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| The Flexibility of a Great Retailer
by Donald Potter
Many people in the United States have heard little of Tesco, but it is a great retailer. In fact, it is the fourth largest retailer in the world, following Wal-Mart, Carrefour and Home Depot.
Tesco has about 30% of the total grocery sales in the U.K. There it operates with several different formats and price points. It has been very successful, both in the U.K. and in the several other countries in which it has operated.
In late 2007, the company opened its first U.S. stores, called Fresh & Easy. There are now 114 of these stores spread out through California, Arizona and Nevada. The Fresh & Easy format calls for small stores of about 10,000 square feet, focused on food, with an “Every Day Low Price” pricing scheme where prices were 10 to 25% below those at regular grocery stores.
The economy immediately presented Tesco with big problems. The Western U.S. has been hard hit by the recession. Customers have grown accustom to “Every Day Low Prices.” As a result, while Fresh & Easy generates more sales per square foot than the industry average, the company has not been able to open as many stores as it had hoped.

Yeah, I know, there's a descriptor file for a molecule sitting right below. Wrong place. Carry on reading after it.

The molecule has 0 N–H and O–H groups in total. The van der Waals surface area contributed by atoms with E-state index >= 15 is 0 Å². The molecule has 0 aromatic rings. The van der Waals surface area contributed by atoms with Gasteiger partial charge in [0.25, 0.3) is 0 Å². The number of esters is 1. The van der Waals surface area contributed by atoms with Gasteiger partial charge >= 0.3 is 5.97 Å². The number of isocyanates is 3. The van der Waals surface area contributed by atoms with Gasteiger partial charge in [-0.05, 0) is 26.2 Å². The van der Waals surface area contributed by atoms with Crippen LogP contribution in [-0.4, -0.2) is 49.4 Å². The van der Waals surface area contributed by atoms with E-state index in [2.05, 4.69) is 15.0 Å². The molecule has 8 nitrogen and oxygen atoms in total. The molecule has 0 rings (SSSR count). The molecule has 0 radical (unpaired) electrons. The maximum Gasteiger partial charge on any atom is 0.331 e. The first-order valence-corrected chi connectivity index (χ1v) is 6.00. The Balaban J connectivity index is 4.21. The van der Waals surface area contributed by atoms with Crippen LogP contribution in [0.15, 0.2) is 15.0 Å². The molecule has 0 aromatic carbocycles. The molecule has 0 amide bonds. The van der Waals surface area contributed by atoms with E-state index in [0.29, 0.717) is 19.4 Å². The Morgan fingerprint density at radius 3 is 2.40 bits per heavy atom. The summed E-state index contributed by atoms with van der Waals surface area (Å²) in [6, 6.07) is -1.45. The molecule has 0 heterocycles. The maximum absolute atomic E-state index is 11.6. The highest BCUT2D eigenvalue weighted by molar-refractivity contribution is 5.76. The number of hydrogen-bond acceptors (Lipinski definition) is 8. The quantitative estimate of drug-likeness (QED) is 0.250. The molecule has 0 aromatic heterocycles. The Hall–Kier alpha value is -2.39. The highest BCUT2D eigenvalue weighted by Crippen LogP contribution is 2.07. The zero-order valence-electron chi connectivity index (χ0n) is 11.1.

The company has responded quickly and creatively. Since customers began to take “Every Day Low Prices” for granted, the company began emphasizing extra low prices on individual items. They promoted low-priced special items, using radio commercials. As an example, the company offered $9.99 Valentines Day bouquets through radio commercials. The company also began emphasizing its Buxted brands in its stores. In the meat isle, these private label products are trimmed less well than the standard Fresh & Easy products and cost as much as 40% less.
These pricing moves are impressive. Most low-end competitors, such as Fresh & Easy in the U.S. market, could not afford to emphasize even lower priced products and expensive mass media advertising. (See the Perspective, “Turmoil Below: Confronting Low-End Competition” on StrategyStreet.com.) Few, if any, low-end retailers would do this, but Tesco did.
The company also has made changes in the look of its stores. The company repainted the walls in pastels and added a warmer color to the concrete floors after customers reported that they thought the stores were too sterile. Remember, most of these stores are less than a year old. The maintenance schedule did not call for a new paint job. But the customer did.
I am not sure whether the current Tesco concept will succeed. It is likely, however, that Tesco will find a format that works well in the United States. Their moves to date demonstrate that they are a flexible and creative company, determined to succeed.